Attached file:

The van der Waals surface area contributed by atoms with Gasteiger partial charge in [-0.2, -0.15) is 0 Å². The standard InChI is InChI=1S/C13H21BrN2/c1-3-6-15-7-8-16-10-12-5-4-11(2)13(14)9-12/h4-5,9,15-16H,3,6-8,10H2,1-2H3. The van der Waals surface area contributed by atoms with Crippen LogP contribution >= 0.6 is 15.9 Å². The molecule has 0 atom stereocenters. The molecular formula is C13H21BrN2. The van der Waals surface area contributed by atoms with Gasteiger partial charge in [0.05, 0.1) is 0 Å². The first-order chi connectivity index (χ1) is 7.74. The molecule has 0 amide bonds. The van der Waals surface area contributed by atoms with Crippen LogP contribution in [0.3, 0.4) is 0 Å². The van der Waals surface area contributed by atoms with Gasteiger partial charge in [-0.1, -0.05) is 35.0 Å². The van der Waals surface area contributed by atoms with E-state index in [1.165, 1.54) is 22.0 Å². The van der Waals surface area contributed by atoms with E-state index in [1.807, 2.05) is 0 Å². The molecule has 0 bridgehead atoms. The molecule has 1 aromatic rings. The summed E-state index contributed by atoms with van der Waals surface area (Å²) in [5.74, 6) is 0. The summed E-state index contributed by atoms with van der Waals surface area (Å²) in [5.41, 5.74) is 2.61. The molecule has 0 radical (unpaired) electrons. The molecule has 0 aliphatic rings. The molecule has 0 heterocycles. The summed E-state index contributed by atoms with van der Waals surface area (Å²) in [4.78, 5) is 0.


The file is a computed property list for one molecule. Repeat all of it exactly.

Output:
The van der Waals surface area contributed by atoms with Gasteiger partial charge in [-0.2, -0.15) is 0 Å². The standard InChI is InChI=1S/C13H21BrN2/c1-3-6-15-7-8-16-10-12-5-4-11(2)13(14)9-12/h4-5,9,15-16H,3,6-8,10H2,1-2H3. The van der Waals surface area contributed by atoms with Crippen LogP contribution >= 0.6 is 15.9 Å². The molecule has 0 atom stereocenters. The molecular formula is C13H21BrN2. The van der Waals surface area contributed by atoms with Gasteiger partial charge in [0.05, 0.1) is 0 Å². The first-order chi connectivity index (χ1) is 7.74. The molecule has 0 amide bonds. The van der Waals surface area contributed by atoms with Crippen LogP contribution in [0.3, 0.4) is 0 Å². The van der Waals surface area contributed by atoms with Gasteiger partial charge in [-0.1, -0.05) is 35.0 Å². The van der Waals surface area contributed by atoms with E-state index in [1.165, 1.54) is 22.0 Å². The van der Waals surface area contributed by atoms with E-state index in [1.807, 2.05) is 0 Å². The molecule has 0 bridgehead atoms. The molecule has 1 aromatic rings. The summed E-state index contributed by atoms with van der Waals surface area (Å²) in [5.74, 6) is 0. The summed E-state index contributed by atoms with van der Waals surface area (Å²) in [5.41, 5.74) is 2.61. The molecule has 0 radical (unpaired) electrons. The molecule has 0 aliphatic rings. The molecule has 0 heterocycles. The summed E-state index contributed by atoms with van der Waals surface area (Å²) in [4.78, 5) is 0.